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AI - Articles - October 24, 2019

Real life tips and learnings of applying artificial intelligence in marketing

This post is by Anton Buchner, a senior consultant with TrinityP3. Anton is one of Australia’s leaders in data-driven marketing. Helping navigate through the bells, whistles and hype to identify genuine marketing value when it comes to technology, digital activity, and the resulting data footprint.

Trends abound in Marketing. It’s an exciting part of the discipline’s continual evolution. 

And the Artificial Intelligence (AI) space is no exception. 

Over the past few years we’ve seen the rise and rise of AI discussion and solutions in marketing. From identifying new market opportunities through machine learning, and driving demand with intelligent research and targeting, through to assistants, image recognition, and personalised product recommendations.  

I have spent the past month talking to a wide variety of industry thought leaders and experts in the AI space – from business, agency, and tech vendor perspectives. With the aim of identifying how Australian marketers are using AI solutions to enhance and anticipate consumer interaction. In this post, I would like to share some of their experiences and learnings to date. 

However, before we jump in, as I’m sure most of you know, AI dates back decades. Let’s take a quick look back at how AI emerged.

Snapshot history

During WW2, British computer scientist Alan Turing cracked the German armed forces’ ‘Enigma’ code with an ‘intelligent’ machine. He had built on the work of Konrad Zuse, Warren McCullough, Walter Pitts and many others around the first working program-controlled computers, game theory, and the logical behaviour of nervous activity and connected neural networks.

In 1950 Turing released his landmark “Computing Machinery and Intelligence” paper, outlining the Turing Test. A test of a machine’s ability to exhibit ‘intelligent’ behaviour. In short, if a machine could carry on a conversation (over a teleprinter) that was indistinguishable from a conversation with a human being, then it was reasonable to say that the machine was “thinking”.

In 1956 the term ‘Artificial Intelligence’ was coined by a handful of mathematicians and scientists in a brainstorming workshop at Dartmouth College, New Hampshire. Called “The Dartmouth Summer Research Project on Artificial Intelligence”, the workshop was widely considered to be the founding event of AI as a field. Although no specific theory or methodology was agreed, the researchers continued with a 2 month study of AI with the shared vision that computers can be made to perform intelligent tasks.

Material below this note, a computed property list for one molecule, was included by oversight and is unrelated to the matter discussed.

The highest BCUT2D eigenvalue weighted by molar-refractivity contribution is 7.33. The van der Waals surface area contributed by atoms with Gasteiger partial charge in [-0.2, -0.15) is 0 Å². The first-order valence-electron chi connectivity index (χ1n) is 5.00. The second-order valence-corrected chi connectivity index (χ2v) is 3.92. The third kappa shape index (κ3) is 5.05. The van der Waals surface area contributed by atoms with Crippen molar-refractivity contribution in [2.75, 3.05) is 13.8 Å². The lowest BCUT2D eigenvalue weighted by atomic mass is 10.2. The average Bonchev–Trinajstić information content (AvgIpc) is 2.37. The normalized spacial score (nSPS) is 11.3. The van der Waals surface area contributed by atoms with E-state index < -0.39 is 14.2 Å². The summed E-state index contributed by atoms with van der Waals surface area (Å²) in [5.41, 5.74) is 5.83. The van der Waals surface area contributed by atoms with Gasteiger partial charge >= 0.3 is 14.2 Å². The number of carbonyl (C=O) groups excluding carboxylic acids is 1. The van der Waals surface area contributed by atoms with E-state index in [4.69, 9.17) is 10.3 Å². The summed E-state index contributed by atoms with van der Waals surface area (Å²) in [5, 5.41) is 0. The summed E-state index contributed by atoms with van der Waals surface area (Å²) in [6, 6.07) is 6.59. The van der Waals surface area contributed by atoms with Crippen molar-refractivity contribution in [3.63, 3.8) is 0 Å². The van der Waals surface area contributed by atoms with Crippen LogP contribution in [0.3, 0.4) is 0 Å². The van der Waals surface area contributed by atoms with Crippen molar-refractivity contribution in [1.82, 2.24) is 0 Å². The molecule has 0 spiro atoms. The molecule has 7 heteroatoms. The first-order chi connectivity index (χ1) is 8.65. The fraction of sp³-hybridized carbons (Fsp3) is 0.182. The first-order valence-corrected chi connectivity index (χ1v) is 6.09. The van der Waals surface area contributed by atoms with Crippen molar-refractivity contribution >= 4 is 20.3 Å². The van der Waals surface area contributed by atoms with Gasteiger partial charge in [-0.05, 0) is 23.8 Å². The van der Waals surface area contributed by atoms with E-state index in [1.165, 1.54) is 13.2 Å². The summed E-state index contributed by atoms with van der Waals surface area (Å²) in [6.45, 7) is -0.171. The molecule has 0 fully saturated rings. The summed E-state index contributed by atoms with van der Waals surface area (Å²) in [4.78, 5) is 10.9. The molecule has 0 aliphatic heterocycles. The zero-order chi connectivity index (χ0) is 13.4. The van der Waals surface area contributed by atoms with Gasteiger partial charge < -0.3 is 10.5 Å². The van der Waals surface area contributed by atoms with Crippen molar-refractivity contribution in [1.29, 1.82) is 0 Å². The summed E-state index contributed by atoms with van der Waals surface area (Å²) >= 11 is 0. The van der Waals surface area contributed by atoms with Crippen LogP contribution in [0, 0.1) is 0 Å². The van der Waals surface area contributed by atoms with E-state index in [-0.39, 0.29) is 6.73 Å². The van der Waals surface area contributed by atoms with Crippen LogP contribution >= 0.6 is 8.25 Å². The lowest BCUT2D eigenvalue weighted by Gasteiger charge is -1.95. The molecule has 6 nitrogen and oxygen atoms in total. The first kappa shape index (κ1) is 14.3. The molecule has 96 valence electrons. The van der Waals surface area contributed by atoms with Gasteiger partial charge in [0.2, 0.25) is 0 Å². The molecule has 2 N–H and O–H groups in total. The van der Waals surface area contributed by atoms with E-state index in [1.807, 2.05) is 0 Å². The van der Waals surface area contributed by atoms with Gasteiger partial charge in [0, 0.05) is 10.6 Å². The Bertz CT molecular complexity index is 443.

During the ‘space race’ to achieve firsts in spaceflight capability, the long-term Stanford Cart project took many forms from around 1960 to 1980. It was originally designed to test what it would be like to control a lunar rover from Earth and was eventually reconfigured by Hans Moravec as the first computer-controlled, autonomous vehicle. Successfully traversing a chair-filled room and circumnavigating the Stanford AI Lab.

Human fascination from a philosophical sense was fast becoming a reality, and in the 1970s, Japan started to lead the way with advancements in machine learning algorithms in robotic systems. 

However, it was IBM in 1997 who shocked the world with its Deep Blue chess-playing computer system (originally called ChipTest, then Deep Thought) that defeated the reigning world chess champion at the time, Garry Kasparov.

After major surges, AI funding started to dry up after the dotcom burst in the early 2000s. 

However, as the digital landscape became mainstream, and computing power advanced again, AI has now become the next mega-trend – after ‘mobile first’.

Now we see regular headlines around  the world from Alibaba, Apple, Google, Amazon, Tesla, Uber, Microsoft, Salesforce, Facebook and many other businesses, about advancements in autonomous mobility, affective computing, artificial co-workers, chatbots, cognitive computing and intelligent personal assistants.